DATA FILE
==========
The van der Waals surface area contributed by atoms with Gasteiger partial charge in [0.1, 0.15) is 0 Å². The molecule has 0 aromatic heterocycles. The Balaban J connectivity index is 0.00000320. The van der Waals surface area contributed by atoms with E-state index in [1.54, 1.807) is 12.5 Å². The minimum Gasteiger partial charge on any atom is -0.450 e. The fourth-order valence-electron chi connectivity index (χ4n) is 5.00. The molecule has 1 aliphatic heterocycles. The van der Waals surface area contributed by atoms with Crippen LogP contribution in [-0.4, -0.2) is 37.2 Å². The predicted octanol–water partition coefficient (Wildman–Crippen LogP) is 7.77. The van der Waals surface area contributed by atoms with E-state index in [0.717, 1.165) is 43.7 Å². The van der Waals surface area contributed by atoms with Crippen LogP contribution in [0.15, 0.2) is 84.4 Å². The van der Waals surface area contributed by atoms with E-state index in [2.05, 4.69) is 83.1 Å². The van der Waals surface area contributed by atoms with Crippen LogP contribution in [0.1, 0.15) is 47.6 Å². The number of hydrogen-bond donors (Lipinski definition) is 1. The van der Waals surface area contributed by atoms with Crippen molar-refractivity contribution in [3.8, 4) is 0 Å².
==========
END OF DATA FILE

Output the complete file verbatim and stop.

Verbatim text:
The van der Waals surface area contributed by atoms with Gasteiger partial charge in [0.1, 0.15) is 0 Å². The molecule has 0 aromatic heterocycles. The Balaban J connectivity index is 0.00000320. The van der Waals surface area contributed by atoms with E-state index in [1.54, 1.807) is 12.5 Å². The minimum Gasteiger partial charge on any atom is -0.450 e. The fourth-order valence-electron chi connectivity index (χ4n) is 5.00. The molecule has 1 aliphatic heterocycles. The van der Waals surface area contributed by atoms with Crippen LogP contribution in [-0.4, -0.2) is 37.2 Å². The predicted octanol–water partition coefficient (Wildman–Crippen LogP) is 7.77. The van der Waals surface area contributed by atoms with E-state index in [0.717, 1.165) is 43.7 Å². The van der Waals surface area contributed by atoms with Crippen LogP contribution in [0.15, 0.2) is 84.4 Å². The van der Waals surface area contributed by atoms with E-state index in [2.05, 4.69) is 83.1 Å². The van der Waals surface area contributed by atoms with Crippen LogP contribution in [0.1, 0.15) is 47.6 Å². The number of hydrogen-bond donors (Lipinski definition) is 1. The van der Waals surface area contributed by atoms with Crippen molar-refractivity contribution in [3.8, 4) is 0 Å².